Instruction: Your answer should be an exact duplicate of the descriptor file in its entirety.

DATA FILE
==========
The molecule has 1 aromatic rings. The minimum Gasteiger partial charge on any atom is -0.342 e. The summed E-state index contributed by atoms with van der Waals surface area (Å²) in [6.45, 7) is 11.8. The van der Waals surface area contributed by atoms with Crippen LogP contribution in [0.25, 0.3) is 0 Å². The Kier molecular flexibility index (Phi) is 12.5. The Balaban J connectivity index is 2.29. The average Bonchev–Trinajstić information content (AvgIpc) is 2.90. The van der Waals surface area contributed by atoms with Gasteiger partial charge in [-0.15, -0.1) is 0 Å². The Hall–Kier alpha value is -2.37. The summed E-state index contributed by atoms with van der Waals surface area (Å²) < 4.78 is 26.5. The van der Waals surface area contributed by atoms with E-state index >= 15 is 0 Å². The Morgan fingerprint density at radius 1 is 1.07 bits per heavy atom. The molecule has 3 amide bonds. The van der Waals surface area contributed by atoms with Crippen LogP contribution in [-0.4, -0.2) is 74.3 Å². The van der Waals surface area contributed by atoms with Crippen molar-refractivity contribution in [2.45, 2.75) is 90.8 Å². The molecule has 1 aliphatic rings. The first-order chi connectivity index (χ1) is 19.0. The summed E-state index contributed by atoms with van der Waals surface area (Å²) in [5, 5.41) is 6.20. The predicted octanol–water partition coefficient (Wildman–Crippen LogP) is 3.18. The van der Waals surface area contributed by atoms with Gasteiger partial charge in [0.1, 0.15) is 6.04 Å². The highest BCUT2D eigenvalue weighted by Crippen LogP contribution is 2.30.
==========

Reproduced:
The molecule has 1 aromatic rings. The minimum Gasteiger partial charge on any atom is -0.342 e. The summed E-state index contributed by atoms with van der Waals surface area (Å²) in [6.45, 7) is 11.8. The van der Waals surface area contributed by atoms with Crippen LogP contribution in [0.25, 0.3) is 0 Å². The Kier molecular flexibility index (Phi) is 12.5. The Balaban J connectivity index is 2.29. The average Bonchev–Trinajstić information content (AvgIpc) is 2.90. The van der Waals surface area contributed by atoms with Gasteiger partial charge in [-0.15, -0.1) is 0 Å². The Hall–Kier alpha value is -2.37. The summed E-state index contributed by atoms with van der Waals surface area (Å²) < 4.78 is 26.5. The van der Waals surface area contributed by atoms with E-state index >= 15 is 0 Å². The Morgan fingerprint density at radius 1 is 1.07 bits per heavy atom. The molecule has 3 amide bonds. The van der Waals surface area contributed by atoms with Crippen LogP contribution in [-0.4, -0.2) is 74.3 Å². The van der Waals surface area contributed by atoms with Crippen molar-refractivity contribution in [2.45, 2.75) is 90.8 Å². The molecule has 1 aliphatic rings. The first-order chi connectivity index (χ1) is 19.0. The summed E-state index contributed by atoms with van der Waals surface area (Å²) in [5, 5.41) is 6.20. The predicted octanol–water partition coefficient (Wildman–Crippen LogP) is 3.18. The van der Waals surface area contributed by atoms with Gasteiger partial charge in [0.1, 0.15) is 6.04 Å². The highest BCUT2D eigenvalue weighted by Crippen LogP contribution is 2.30.